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Green Bay Packers CB Charles Woodson moves to safety with Nick Collins out

Sep. 25, 2011
 
Green Bay Packers defensive back Charles Woodson, left, gives up a reception to Chicago Bears receiver Dane Sanzenbacher at Soldier Field in Chicago on Sunday, Sept. 25, 2011. Woodson split his time between cornerback and safety during the game. Corey Wilson/Press-Gazette
Green Bay Packers defensive back Charles Woodson, left, gives up a reception to Chicago Bears receiver Dane Sanzenbacher at Soldier Field in Chicago on Sunday, Sept. 25, 2011. Woodson split his time between cornerback and safety during the game. Corey Wilson/Press-Gazette
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CHICAGO — The season-ending neck injury sustained last week by Green Bay Packers safety Nick Collins brought on an array of questions.

Would the team add a veteran to start?

Would the pass defense suffer?

Would defensive coordinator Dom Capers tweak the scheme without a three-time Pro Bowler who has 17 interceptions in the last three seasons?

So far the answers would be: no, not much and kind of.

The Packers broke out their “Corner Okie” as the base defensive package in the 27-17 win in Chicago on Sunday. The call moved Charles Woodson to safety from cornerback and brought Sam Shields in as the No. 2 corner. Charlie Peprah entered the game at safety when Woodson returned to cornerback in the nickel package.

“Your mentality has to change,” Woodson said. “You have to switch up from corner to safety back to corner to whatever else you’re playing.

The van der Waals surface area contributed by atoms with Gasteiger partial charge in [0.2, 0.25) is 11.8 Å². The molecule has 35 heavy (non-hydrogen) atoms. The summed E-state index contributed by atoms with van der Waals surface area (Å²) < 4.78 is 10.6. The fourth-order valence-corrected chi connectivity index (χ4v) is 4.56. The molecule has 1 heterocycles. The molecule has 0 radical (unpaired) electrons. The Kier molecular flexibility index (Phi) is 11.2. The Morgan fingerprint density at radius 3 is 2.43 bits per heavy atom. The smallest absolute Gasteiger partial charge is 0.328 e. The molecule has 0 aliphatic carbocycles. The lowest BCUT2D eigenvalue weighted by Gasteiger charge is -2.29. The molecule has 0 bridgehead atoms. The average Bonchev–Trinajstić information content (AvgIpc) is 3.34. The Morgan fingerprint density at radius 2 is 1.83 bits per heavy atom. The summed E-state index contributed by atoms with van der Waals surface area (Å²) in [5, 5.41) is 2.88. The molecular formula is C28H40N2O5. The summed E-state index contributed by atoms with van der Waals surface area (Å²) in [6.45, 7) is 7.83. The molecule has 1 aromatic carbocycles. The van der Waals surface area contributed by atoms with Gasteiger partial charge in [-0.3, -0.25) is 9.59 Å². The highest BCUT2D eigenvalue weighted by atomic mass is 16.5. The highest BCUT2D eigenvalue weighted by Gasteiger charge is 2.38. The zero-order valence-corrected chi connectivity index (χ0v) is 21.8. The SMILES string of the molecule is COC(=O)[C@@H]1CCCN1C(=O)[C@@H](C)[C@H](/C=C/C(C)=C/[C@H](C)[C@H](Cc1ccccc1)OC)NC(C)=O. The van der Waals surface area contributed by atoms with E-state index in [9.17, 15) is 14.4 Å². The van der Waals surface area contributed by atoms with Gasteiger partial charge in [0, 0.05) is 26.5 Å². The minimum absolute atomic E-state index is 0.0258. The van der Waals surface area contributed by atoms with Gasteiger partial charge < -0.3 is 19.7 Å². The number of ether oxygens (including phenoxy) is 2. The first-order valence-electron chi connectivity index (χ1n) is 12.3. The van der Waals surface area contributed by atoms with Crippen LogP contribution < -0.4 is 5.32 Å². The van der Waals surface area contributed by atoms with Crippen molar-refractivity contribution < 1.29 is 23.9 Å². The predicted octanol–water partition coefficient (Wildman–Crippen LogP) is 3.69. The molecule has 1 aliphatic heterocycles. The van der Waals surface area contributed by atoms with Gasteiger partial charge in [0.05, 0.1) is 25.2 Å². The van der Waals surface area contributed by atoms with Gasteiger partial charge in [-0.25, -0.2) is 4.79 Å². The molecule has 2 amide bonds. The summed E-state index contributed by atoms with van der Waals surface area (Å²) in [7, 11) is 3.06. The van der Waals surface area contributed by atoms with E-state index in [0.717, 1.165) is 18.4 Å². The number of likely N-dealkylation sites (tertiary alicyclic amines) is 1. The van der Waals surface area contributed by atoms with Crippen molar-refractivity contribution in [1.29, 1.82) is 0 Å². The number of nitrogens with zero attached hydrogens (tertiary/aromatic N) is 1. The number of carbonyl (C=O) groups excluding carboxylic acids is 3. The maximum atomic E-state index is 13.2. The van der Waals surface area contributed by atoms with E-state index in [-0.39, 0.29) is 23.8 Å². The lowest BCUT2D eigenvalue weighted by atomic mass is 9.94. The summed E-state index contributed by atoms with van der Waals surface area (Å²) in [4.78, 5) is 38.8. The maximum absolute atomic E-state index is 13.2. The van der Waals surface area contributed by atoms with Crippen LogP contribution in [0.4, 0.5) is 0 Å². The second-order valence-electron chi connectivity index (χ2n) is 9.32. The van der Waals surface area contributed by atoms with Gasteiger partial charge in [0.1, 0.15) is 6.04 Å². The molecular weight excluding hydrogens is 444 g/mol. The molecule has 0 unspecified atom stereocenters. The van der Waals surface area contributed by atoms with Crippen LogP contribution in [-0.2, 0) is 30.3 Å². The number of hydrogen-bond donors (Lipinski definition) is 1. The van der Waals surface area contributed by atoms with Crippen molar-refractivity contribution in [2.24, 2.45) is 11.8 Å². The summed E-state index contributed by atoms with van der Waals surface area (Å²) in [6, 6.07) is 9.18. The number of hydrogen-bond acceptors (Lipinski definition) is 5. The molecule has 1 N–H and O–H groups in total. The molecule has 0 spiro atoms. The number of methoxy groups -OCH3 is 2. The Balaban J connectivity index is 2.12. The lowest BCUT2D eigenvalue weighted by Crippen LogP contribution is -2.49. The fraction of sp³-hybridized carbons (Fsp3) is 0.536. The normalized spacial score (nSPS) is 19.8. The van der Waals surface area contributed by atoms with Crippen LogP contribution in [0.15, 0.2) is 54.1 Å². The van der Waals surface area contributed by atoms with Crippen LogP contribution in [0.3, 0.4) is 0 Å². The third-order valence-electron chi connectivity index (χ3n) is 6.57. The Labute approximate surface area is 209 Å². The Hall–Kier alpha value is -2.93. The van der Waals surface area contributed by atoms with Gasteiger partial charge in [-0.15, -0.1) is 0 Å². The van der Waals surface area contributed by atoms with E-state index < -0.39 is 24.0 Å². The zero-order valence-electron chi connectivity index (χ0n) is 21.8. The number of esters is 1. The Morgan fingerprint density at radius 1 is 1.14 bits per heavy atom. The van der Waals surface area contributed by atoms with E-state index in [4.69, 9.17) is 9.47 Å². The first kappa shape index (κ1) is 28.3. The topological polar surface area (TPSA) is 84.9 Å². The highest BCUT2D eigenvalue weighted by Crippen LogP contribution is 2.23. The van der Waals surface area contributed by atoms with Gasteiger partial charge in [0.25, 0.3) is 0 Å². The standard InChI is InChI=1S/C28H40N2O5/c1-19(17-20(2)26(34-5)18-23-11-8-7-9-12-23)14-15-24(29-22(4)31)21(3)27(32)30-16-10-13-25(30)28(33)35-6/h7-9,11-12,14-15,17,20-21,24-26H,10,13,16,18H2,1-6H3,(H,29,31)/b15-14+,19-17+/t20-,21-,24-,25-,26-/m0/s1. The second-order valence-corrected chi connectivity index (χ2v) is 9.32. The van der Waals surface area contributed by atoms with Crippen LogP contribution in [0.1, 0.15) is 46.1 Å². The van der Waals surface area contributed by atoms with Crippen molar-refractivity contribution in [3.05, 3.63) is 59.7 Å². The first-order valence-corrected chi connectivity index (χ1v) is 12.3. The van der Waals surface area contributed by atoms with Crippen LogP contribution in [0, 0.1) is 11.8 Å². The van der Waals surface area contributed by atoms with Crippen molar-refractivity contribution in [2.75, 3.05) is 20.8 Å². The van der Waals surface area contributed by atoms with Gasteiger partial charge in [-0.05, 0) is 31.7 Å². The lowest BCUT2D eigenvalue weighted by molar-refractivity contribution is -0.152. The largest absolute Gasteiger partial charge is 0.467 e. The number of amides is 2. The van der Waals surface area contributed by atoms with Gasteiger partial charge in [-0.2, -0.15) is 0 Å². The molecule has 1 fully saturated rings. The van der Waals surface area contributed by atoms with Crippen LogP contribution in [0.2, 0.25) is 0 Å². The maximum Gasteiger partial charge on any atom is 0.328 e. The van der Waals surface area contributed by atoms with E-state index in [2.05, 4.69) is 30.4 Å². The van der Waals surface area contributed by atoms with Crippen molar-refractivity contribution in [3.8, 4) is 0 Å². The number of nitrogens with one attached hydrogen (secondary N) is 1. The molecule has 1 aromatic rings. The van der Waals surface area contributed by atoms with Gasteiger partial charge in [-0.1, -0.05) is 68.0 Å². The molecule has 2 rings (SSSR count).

“I have safety responsibilities. I may have to fill the B gap, I may have to contain, I may have to take the tight end on the pass play. It just depends on the way the play develops and what I have to do.”

The move to the back end isn’t new. The package has been installed for several years and Woodson has played some safety before. Still, the role is much different than Woodson's normal spot near the line of scrimmage. The defense plays nickel about 60 percent of the time and Woodson is positioned in the slot and often used as an extra blitzer. His athleticism gives Capers a variety of options instead of Woodson solely being on the outside chasing receivers.

There’s also a lot more action near the line than deep at safety.

“I didn’t get bored, but I’m usually up near the line,” Woodson said. “Those guys up front did such a great job, the ball never got to me.

“I didn’t really have to get too dirty today.”

The Packers played mostly nickel in the second half when the Bears used three-receiver sets in an attempt to rally. Woodson finished with just three tackles and was not involved in a turnover after he had two interceptions and a fumble recovery last week against the Panthers.

The Packers could use the formation more in the future on run downs, against two-receiver sets and dangerous tight ends.

“It’s up to Dom,” Peprah said. “It just depends on the matchups he likes. And whatever he’s cooking up in the lab. If he sees fit to go with it, we’ll go with it.

“We’ve done it for the past couple years. We put it in a while ago to match up Wood on tight ends and stuff like that, good receiving tight ends and things. It’s Dom’s call whenever he wants to run that package for whatever reason. He’s like a mad scientist. We just run the defense he calls.”

There are no changes in communication or the calls in the package with Woodson at safety. It’s simply a personnel change.

But it’s not exactly simple for the individual, who must have a mastery of the defense and know the responsibilities for both positions.

“It’s definitely hard,” cornerback Tramon Williams said. “You have to have a lot of smarts. You can get those positions confused sometimes. You may go back at safety and think you’re playing a corner call. It takes a lot of focus to do that and we know Charles has that focus to do it.

“Obviously, he’s been doing it for years now. He’s seen it all and done it all.”

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